Google is taking another shot at challenging Microsoft Office
Google is announcing a big rebranding and redesign for its suite of office apps today, rebranding G Suite with a new name: Google Workspace. Along with the new branding for the product that encompasses Gmail, Docs, Meet, Sheets, and Calendar are new features designed to make all those products feel like they’re more integrated with one another. Google is also changing up its pricing tiers just a bit, adding a new “Business Plus” level with more device management features.
As an example of the new features, a Chat window can spawn a new document for everybody in the group without needing a new tab. And in Google Docs, instead of chasing each others’ cursors around or opening up a chat window, you can immediately just start a video call right in the same window for everybody who’s active in the document.
The idea of blowing up the idea of separate apps into little pieces that can be embedded in other places isn’t entirely new Microsoft has been trying the same thing with its Fluid framework in Office. That Google’s launching similar capabilities in Google Workspace is a sign it may try to get serious about challenging Microsoft. If that’s too vague for you, the press release quote from the VP in charge of Google Workspace, Javier Soltero, is much more explicit: “This is the end of the ‘office’ as we know it.”
The new Gmail icon will be divisive
Google has already taken some steps in this new direction the integration of Google Meet into Gmail was a big one. Now, though, Google is hoping to draw in more users with the convenience of fully integrated services that don’t send you looking for another tab. It’s not so much that everything is all going to live inside a Gmail tab on the desktop, but that whatever work surface you happen to be using will be able to include elements from other work surfaces.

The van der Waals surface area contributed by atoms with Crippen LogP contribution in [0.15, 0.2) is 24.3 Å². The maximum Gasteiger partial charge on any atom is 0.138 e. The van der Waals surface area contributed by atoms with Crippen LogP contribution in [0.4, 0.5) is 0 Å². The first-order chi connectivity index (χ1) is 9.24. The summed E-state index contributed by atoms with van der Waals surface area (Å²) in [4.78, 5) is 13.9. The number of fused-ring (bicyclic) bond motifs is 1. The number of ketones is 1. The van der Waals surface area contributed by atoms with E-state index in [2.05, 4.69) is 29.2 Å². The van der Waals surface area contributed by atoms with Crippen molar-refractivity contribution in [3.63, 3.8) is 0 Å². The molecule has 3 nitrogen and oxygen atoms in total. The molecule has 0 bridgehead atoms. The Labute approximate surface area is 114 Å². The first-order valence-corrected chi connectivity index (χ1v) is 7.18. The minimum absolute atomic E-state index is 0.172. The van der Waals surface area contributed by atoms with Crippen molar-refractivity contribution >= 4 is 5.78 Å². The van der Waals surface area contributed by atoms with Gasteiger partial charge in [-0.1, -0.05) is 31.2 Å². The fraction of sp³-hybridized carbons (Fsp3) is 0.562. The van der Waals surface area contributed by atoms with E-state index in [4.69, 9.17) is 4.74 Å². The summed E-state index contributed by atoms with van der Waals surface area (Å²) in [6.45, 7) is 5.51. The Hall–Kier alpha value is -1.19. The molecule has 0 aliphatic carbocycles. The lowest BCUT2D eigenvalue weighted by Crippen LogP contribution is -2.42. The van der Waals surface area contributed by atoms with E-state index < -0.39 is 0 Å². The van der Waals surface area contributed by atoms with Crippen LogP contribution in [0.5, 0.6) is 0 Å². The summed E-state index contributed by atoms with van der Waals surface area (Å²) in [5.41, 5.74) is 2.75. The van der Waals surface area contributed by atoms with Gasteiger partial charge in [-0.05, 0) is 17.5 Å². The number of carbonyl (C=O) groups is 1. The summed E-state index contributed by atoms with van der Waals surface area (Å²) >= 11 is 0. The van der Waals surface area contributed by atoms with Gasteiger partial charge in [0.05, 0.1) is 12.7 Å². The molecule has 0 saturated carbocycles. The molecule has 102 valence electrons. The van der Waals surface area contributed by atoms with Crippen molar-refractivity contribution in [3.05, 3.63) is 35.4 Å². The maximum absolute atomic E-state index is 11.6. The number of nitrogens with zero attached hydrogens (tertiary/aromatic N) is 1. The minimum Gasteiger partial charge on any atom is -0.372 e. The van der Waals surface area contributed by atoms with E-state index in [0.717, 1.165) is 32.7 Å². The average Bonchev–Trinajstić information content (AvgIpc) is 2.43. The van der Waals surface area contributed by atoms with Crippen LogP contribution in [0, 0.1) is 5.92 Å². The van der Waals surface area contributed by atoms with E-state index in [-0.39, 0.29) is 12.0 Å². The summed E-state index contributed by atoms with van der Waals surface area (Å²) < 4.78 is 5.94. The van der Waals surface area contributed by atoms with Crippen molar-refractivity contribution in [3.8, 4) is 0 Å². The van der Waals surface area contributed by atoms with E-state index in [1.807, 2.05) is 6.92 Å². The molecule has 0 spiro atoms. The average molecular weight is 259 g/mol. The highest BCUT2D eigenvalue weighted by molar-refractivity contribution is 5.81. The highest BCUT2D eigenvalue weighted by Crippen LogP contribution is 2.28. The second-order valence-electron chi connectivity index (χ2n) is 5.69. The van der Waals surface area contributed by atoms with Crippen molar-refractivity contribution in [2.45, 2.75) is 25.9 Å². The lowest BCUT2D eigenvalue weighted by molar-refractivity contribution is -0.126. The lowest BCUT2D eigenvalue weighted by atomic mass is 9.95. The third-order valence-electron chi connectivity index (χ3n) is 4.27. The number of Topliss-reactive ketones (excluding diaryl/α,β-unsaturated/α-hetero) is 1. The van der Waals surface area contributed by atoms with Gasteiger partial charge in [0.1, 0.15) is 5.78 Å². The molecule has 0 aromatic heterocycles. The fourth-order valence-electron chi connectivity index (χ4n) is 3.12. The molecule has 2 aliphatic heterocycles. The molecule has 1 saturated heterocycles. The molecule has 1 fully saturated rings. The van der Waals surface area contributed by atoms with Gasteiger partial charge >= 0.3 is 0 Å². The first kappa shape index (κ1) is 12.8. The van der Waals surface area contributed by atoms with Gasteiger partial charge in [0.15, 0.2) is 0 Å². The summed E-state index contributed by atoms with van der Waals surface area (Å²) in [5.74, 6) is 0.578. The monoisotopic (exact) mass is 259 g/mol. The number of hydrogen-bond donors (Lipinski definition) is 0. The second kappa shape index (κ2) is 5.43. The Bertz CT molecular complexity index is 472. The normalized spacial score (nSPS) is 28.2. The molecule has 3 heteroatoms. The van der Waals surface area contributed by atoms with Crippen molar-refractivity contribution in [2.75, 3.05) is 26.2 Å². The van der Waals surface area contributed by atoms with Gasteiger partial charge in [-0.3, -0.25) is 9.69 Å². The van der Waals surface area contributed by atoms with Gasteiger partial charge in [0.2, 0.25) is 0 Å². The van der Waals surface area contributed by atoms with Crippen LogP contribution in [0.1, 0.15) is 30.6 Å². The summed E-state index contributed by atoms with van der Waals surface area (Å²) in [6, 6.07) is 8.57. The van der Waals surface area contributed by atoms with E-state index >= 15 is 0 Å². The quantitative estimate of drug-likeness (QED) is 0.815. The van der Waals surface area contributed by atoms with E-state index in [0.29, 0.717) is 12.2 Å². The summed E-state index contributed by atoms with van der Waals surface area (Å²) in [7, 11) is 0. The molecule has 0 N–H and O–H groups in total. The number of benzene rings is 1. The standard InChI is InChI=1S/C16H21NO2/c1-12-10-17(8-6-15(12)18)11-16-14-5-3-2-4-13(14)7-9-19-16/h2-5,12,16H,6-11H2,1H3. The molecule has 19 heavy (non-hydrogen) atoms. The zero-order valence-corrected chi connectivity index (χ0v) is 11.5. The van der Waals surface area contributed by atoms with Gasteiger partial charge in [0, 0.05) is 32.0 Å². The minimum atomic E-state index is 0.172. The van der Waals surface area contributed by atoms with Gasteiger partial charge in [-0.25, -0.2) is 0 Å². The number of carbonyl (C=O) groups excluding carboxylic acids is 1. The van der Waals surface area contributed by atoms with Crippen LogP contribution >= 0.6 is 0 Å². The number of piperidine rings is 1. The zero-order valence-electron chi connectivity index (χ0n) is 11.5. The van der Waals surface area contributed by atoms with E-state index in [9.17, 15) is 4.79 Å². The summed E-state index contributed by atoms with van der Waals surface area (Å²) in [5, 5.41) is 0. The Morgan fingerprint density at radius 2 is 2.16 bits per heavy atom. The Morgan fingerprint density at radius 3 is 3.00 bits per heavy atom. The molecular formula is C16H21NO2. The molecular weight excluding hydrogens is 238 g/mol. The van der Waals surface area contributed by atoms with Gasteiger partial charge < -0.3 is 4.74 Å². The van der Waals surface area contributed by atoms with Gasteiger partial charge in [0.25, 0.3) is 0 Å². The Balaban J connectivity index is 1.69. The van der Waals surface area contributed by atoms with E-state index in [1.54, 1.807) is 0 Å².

Some small examples of this kind of integration will be available beginning today. Google Workspace apps will let users bring up small previews of other documents embedded in the thing they’re working on. Google will also expand the use of “smart chips,” which are little contact cards that can pop up when you @-mention somebody in a document.
The more ambitious features, including creating a doc directly from a Chat window or starting a video call from within a presentation, will be rolling out “in the coming weeks” or “coming months.” As for non-business customers, these changes will be available later than for business users again, “in the coming months.”
It should also be said that all of this is very desktop-centric, focused on Google’s apps inside web browsers like Chrome (and hopefully others). Beyond the aforementioned (and not universally loved) inclusion of Meet into Gmail, Google’s other mobile apps won’t be this tightly integrated to start.
Finally, Google is changing up the iconography for its Google Workspace apps. I suspect that there will be a worldwide revolt at the idea of changing the Gmail icon from its familiar all-red M to the multicolored one you see at the top of this post with Calendar a close second for the most jarring change.
Soltero tells me that Google has no intention of reducing support for third-party apps in Google Workspace. If your team uses a mix of Google services, Slack, Asana, Zoom, or whatever else, nothing should change there. But the new integrations and promise of less tab-hopping shows that Google is hoping that more of its users will start using more of its products instead of the alternative.
As for Microsoft, these changes are unlikely to knock Office off its perch anytime soon. Think of these updates as a statement of intent more than a frontal assault. G Suite (now Google Workspace) has seen faster and more substantial updates in Soltero’s first year in charge than it had in several years prior. It sure looks like Google is putting in resources and is gearing up to have that fight with Office.